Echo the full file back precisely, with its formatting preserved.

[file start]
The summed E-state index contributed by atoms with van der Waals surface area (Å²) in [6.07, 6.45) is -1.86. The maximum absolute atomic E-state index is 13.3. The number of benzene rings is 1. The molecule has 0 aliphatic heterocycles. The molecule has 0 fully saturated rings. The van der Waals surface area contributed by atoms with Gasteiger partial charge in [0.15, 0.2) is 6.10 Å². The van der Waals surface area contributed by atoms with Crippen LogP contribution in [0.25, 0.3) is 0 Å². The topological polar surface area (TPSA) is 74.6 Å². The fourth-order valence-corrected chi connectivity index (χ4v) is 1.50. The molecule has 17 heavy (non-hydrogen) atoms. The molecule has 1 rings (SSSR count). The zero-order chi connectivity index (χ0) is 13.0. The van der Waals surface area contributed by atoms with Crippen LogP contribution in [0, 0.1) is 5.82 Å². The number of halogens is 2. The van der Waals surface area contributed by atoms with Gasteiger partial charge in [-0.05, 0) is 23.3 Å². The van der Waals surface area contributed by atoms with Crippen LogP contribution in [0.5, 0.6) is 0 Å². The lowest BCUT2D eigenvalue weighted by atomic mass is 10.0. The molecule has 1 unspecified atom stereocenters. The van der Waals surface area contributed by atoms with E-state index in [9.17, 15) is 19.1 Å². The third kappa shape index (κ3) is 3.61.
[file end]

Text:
The summed E-state index contributed by atoms with van der Waals surface area (Å²) in [6.07, 6.45) is -1.86. The maximum absolute atomic E-state index is 13.3. The number of benzene rings is 1. The molecule has 0 aliphatic heterocycles. The molecule has 0 fully saturated rings. The van der Waals surface area contributed by atoms with Gasteiger partial charge in [0.15, 0.2) is 6.10 Å². The van der Waals surface area contributed by atoms with Crippen LogP contribution in [0.25, 0.3) is 0 Å². The topological polar surface area (TPSA) is 74.6 Å². The fourth-order valence-corrected chi connectivity index (χ4v) is 1.50. The molecule has 17 heavy (non-hydrogen) atoms. The molecule has 1 rings (SSSR count). The zero-order chi connectivity index (χ0) is 13.0. The van der Waals surface area contributed by atoms with Crippen LogP contribution in [0, 0.1) is 5.82 Å². The number of halogens is 2. The van der Waals surface area contributed by atoms with Gasteiger partial charge in [-0.05, 0) is 23.3 Å². The van der Waals surface area contributed by atoms with Crippen LogP contribution in [0.5, 0.6) is 0 Å². The lowest BCUT2D eigenvalue weighted by atomic mass is 10.0. The molecule has 1 unspecified atom stereocenters. The van der Waals surface area contributed by atoms with E-state index in [9.17, 15) is 19.1 Å². The third kappa shape index (κ3) is 3.61.